For help with any mental health concern during or after pregnancy, talk to a provider with experience in postpartum mental health care. You can search for one in the Postpartum Support International directory.

What Causes Postpartum Anxiety?

“One of the things that we think causes postpartum anxiety is hormonal fluctuations after pregnancy,” says Li. “There’s a huge change in estrogen and progesterone levels.”

While birthing parents of all backgrounds can develop postpartum anxiety, there are certain risk factors that may make a person more prone. “The strongest risk factor is the presence of a prior anxiety or depressive disorder,” says Pacheco.

Other risk factors include history of negative childhood experiences, lack of support, and family history of psychiatric illnesses. External stressors like the pandemic, an illness, or a death in the family can also increase one’s chances of developing PPA. People who’ve experienced pregnancy loss or trouble conceiving may be more likely to have anxiety during late pregnancy.

What to Do About Postpartum Anxiety

If you experience symptoms of postpartum anxiety, or if a friend or family member says that your worrying seems out of control, reach out to your doctor or a mental health provider. They may be able to prescribe treatment or refer you to a specialist for help.

Treatment for postpartum anxiety often includes a mix of therapy, medication, self-care, and seeking support.


Psychotherapy can help people with PPA tremendously, says Kennedy. A therapist can help both you and the people in your life understand postpartum anxiety. They can help you create a plan for getting the support and care you need.

A therapist is someone you can see for regular mental health support. They can help you feel less anxious in the way that’s right for you. That could mean helping you to work through your feelings, to understand any trauma or triggers you’ve experienced, to empower you for parenthood, or to work on self-compassion.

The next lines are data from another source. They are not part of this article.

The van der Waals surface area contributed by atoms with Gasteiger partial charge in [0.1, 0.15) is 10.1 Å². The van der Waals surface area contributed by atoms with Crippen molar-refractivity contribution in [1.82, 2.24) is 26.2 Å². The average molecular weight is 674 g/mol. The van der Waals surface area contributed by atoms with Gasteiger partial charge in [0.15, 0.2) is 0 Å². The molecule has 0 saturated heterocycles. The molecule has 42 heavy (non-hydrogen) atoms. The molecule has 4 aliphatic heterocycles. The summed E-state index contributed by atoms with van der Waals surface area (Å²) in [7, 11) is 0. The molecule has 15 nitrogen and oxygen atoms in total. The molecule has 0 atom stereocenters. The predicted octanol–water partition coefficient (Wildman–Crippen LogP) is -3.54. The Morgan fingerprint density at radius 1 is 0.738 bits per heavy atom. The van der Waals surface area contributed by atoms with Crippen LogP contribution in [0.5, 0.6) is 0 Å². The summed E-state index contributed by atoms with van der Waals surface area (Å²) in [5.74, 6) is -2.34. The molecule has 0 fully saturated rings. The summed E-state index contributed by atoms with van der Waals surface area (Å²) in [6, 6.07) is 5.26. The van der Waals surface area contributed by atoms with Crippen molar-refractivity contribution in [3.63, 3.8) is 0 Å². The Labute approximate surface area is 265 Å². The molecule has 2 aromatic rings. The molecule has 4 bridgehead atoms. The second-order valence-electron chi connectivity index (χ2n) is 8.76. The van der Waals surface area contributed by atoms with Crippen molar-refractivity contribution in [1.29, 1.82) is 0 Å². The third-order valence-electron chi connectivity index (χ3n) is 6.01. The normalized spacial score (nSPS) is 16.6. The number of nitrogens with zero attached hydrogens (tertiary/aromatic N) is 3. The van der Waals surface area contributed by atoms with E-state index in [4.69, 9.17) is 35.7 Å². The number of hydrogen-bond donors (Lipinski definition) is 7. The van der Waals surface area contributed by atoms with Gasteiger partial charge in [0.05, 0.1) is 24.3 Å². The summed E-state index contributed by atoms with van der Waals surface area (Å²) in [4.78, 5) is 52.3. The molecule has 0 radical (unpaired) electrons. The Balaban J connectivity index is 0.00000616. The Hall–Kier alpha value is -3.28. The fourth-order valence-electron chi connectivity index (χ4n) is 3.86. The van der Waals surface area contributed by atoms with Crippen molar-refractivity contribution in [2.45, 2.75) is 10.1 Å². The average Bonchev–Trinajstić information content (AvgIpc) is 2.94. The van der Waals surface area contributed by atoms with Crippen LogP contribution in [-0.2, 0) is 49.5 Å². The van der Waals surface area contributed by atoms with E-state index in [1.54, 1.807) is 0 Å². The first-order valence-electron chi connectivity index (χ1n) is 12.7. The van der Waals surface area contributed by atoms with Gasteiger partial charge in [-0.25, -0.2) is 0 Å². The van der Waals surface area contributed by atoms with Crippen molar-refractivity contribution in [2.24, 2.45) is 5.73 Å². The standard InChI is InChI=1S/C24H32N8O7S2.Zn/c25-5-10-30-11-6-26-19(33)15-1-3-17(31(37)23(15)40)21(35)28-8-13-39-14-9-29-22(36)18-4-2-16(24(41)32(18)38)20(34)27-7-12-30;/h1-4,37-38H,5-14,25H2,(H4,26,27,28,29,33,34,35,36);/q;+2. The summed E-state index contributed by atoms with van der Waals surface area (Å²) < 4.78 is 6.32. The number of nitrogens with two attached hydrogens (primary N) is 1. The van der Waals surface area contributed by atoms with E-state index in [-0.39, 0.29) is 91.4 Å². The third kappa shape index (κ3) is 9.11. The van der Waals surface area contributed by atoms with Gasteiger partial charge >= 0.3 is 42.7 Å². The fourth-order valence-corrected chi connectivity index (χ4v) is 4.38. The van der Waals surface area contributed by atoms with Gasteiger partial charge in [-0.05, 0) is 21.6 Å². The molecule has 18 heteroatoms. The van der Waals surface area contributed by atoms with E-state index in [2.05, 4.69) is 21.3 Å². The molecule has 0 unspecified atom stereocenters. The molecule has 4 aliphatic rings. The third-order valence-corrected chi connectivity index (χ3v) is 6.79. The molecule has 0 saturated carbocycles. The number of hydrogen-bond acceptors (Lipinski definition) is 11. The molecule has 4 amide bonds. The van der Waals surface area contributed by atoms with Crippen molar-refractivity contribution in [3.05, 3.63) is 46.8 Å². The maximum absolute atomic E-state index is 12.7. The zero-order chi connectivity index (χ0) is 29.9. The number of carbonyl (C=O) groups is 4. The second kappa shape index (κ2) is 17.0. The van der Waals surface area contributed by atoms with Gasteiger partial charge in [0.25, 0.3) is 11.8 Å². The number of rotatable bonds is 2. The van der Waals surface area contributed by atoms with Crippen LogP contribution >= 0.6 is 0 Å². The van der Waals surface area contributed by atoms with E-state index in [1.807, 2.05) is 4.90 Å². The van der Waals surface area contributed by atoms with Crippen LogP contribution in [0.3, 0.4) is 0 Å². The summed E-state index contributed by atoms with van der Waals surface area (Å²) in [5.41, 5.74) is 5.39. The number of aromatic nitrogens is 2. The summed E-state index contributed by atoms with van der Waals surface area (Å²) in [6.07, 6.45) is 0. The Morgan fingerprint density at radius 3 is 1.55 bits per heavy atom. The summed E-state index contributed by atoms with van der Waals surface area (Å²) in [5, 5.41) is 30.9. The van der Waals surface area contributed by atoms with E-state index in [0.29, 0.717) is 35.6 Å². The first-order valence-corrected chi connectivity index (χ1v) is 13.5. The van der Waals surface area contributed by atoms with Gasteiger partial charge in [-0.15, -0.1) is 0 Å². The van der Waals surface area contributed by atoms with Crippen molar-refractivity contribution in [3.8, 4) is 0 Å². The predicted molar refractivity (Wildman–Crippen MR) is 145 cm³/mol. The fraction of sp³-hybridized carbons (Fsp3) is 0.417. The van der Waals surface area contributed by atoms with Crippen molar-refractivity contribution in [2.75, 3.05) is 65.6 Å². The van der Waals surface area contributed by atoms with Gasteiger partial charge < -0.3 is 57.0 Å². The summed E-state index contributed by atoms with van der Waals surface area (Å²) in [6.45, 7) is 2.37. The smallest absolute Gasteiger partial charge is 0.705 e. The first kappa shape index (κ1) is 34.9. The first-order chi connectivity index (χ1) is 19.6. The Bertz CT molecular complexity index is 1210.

Doctors often prescribe antidepressant medications called SSRIs (selective serotonin reuptake inhibitors), like Prozac or Zoloft, for postpartum anxiety. These work by increasing the levels of serotonin in the brain. This is a chemical thought to help with emotions, mood, and sleep.

Healthy Lifestyle Strategies

It’s important to find healthy ways to relieve stress and relax, says DiBlasi. This could include mindfulness activities like meditation.

Movement is another effective way to help manage symptoms of anxiety. If you had complications during pregnancy or childbirth, talk to your doctor about when you can start exercising. According to the American College of Obstetricians and Gynecologists, most birthing people who had a vaginal delivery and a healthy pregnancy can start exercising as soon as they feel ready. If you had a c-section or complications, you may have to heal first.

It may feel tough to find time for exercise but even taking a short walk while your partner or a friend stays home with the baby may help greatly. It’s also important to eat a nutritious, balanced diet to help support your mental and physical health.

Find Support

Amodio stresses the importance of having people in your life who can help you emotionally. That can mean joining a support group for parents. You can search Postpartum Support International for in-person and online support groups.

It can also help if you have other trusted friends or loved ones you can talk to about your feelings.

Support can also come in the form of physical help, so you feel less overwhelmed with your responsibilities as a parent. You can ask people in your life to care for the baby or help you around your home. You may even consider hiring a postpartum doula, in-home helper, or cleaning service to relieve some stress.

The most important thing is that you reach out any time you think you can use some support. Your doctor may be a good person to start with. This can be your ob-gyn, general practitioner, or mental healthcare provider, says Li.

“Some people fear getting help for a variety of reasons,” says Amodio. “This includes fear of repercussions, shame, guilt, and stigma.” But PPA is treatable and nothing to be ashamed of. With the right treatment and self-care, you can get back to feeling like yourself.

For mental health support during or after pregnancy, call or text the National Maternal Mental Health Hotline at 833-943-5746.